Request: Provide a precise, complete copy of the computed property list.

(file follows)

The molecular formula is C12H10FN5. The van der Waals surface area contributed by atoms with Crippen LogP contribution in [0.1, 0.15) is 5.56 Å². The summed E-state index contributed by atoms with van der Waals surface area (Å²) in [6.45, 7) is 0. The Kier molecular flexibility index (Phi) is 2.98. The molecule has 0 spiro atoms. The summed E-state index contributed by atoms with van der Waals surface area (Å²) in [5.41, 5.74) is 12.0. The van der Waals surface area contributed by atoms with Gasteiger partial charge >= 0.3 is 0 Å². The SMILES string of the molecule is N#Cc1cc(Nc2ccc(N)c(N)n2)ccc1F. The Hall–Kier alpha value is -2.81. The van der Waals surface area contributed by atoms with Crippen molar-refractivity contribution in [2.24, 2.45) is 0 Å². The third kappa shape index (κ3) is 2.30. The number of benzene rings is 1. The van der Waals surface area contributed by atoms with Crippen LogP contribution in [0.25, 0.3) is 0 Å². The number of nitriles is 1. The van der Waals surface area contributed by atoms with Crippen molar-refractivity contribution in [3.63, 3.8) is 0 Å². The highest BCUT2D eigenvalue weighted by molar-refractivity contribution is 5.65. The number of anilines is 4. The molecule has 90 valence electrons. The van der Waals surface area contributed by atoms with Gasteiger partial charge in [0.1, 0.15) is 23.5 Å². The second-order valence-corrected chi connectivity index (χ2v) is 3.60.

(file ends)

The molecular formula is C12H10FN5. The van der Waals surface area contributed by atoms with Crippen LogP contribution in [0.1, 0.15) is 5.56 Å². The summed E-state index contributed by atoms with van der Waals surface area (Å²) in [6.45, 7) is 0. The Kier molecular flexibility index (Phi) is 2.98. The molecule has 0 spiro atoms. The summed E-state index contributed by atoms with van der Waals surface area (Å²) in [5.41, 5.74) is 12.0. The van der Waals surface area contributed by atoms with Gasteiger partial charge >= 0.3 is 0 Å². The SMILES string of the molecule is N#Cc1cc(Nc2ccc(N)c(N)n2)ccc1F. The Hall–Kier alpha value is -2.81. The van der Waals surface area contributed by atoms with Crippen molar-refractivity contribution in [2.24, 2.45) is 0 Å². The third kappa shape index (κ3) is 2.30. The number of benzene rings is 1. The van der Waals surface area contributed by atoms with Crippen LogP contribution in [0.25, 0.3) is 0 Å². The number of nitriles is 1. The van der Waals surface area contributed by atoms with Crippen molar-refractivity contribution in [3.63, 3.8) is 0 Å². The highest BCUT2D eigenvalue weighted by molar-refractivity contribution is 5.65. The number of anilines is 4. The molecule has 90 valence electrons. The van der Waals surface area contributed by atoms with Gasteiger partial charge in [0.1, 0.15) is 23.5 Å². The second-order valence-corrected chi connectivity index (χ2v) is 3.60.